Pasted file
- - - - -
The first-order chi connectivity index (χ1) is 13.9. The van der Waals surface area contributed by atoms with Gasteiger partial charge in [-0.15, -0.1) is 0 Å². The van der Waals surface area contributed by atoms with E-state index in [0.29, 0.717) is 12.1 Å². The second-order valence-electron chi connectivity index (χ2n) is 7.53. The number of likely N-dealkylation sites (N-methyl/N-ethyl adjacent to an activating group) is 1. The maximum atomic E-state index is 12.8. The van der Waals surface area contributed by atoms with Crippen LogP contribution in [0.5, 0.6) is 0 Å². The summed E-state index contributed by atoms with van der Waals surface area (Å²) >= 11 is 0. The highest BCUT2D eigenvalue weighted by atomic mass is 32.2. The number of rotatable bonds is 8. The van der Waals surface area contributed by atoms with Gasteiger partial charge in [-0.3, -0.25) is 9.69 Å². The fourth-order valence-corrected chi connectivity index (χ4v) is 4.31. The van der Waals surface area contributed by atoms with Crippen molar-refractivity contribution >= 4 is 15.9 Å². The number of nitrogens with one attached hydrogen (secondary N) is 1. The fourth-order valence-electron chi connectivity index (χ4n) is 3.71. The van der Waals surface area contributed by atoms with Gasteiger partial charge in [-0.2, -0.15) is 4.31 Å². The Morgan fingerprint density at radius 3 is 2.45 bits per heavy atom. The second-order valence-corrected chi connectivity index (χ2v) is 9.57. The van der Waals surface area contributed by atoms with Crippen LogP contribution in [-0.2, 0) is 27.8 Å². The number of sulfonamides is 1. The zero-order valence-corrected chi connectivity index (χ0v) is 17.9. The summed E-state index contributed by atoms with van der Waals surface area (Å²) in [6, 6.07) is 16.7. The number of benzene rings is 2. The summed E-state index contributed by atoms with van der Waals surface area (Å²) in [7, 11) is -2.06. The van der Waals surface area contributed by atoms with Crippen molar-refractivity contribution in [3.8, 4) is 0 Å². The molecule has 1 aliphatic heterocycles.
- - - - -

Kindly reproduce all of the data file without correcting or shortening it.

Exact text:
The first-order chi connectivity index (χ1) is 13.9. The van der Waals surface area contributed by atoms with Gasteiger partial charge in [-0.15, -0.1) is 0 Å². The van der Waals surface area contributed by atoms with E-state index in [0.29, 0.717) is 12.1 Å². The second-order valence-electron chi connectivity index (χ2n) is 7.53. The number of likely N-dealkylation sites (N-methyl/N-ethyl adjacent to an activating group) is 1. The maximum atomic E-state index is 12.8. The van der Waals surface area contributed by atoms with Crippen LogP contribution in [0.5, 0.6) is 0 Å². The summed E-state index contributed by atoms with van der Waals surface area (Å²) >= 11 is 0. The highest BCUT2D eigenvalue weighted by atomic mass is 32.2. The number of rotatable bonds is 8. The van der Waals surface area contributed by atoms with Gasteiger partial charge in [-0.3, -0.25) is 9.69 Å². The fourth-order valence-corrected chi connectivity index (χ4v) is 4.31. The van der Waals surface area contributed by atoms with Crippen molar-refractivity contribution >= 4 is 15.9 Å². The number of nitrogens with one attached hydrogen (secondary N) is 1. The fourth-order valence-electron chi connectivity index (χ4n) is 3.71. The van der Waals surface area contributed by atoms with Gasteiger partial charge in [-0.2, -0.15) is 4.31 Å². The Morgan fingerprint density at radius 3 is 2.45 bits per heavy atom. The second-order valence-corrected chi connectivity index (χ2v) is 9.57. The van der Waals surface area contributed by atoms with Crippen LogP contribution in [-0.2, 0) is 27.8 Å². The number of sulfonamides is 1. The zero-order valence-corrected chi connectivity index (χ0v) is 17.9. The summed E-state index contributed by atoms with van der Waals surface area (Å²) in [6, 6.07) is 16.7. The number of benzene rings is 2. The summed E-state index contributed by atoms with van der Waals surface area (Å²) in [7, 11) is -2.06. The van der Waals surface area contributed by atoms with Crippen molar-refractivity contribution in [3.8, 4) is 0 Å². The molecule has 1 aliphatic heterocycles.